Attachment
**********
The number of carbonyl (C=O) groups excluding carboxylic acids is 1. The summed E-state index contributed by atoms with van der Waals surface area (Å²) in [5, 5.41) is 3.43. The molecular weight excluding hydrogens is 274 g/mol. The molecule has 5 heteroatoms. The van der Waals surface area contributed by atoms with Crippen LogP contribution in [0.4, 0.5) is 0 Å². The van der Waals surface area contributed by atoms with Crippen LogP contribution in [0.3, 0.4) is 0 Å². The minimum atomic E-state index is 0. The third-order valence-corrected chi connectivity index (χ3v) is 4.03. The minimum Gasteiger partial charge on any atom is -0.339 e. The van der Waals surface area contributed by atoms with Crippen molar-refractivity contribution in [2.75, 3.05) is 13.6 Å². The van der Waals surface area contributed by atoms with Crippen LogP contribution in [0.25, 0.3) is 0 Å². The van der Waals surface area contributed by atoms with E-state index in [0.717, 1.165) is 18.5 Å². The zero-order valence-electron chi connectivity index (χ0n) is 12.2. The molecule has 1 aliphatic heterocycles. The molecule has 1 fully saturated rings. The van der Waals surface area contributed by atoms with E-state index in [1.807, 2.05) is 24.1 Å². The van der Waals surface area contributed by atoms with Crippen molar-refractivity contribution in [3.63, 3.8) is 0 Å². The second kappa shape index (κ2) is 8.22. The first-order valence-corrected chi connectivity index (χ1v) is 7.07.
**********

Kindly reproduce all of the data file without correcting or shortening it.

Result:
The number of carbonyl (C=O) groups excluding carboxylic acids is 1. The summed E-state index contributed by atoms with van der Waals surface area (Å²) in [5, 5.41) is 3.43. The molecular weight excluding hydrogens is 274 g/mol. The molecule has 5 heteroatoms. The van der Waals surface area contributed by atoms with Crippen LogP contribution in [0.4, 0.5) is 0 Å². The van der Waals surface area contributed by atoms with Crippen LogP contribution in [0.3, 0.4) is 0 Å². The minimum atomic E-state index is 0. The third-order valence-corrected chi connectivity index (χ3v) is 4.03. The minimum Gasteiger partial charge on any atom is -0.339 e. The van der Waals surface area contributed by atoms with Crippen molar-refractivity contribution in [2.75, 3.05) is 13.6 Å². The van der Waals surface area contributed by atoms with Crippen LogP contribution in [0.25, 0.3) is 0 Å². The van der Waals surface area contributed by atoms with E-state index in [0.717, 1.165) is 18.5 Å². The zero-order valence-electron chi connectivity index (χ0n) is 12.2. The molecule has 1 aliphatic heterocycles. The molecule has 1 fully saturated rings. The van der Waals surface area contributed by atoms with E-state index in [1.807, 2.05) is 24.1 Å². The van der Waals surface area contributed by atoms with Crippen molar-refractivity contribution in [3.63, 3.8) is 0 Å². The second kappa shape index (κ2) is 8.22. The first-order valence-corrected chi connectivity index (χ1v) is 7.07.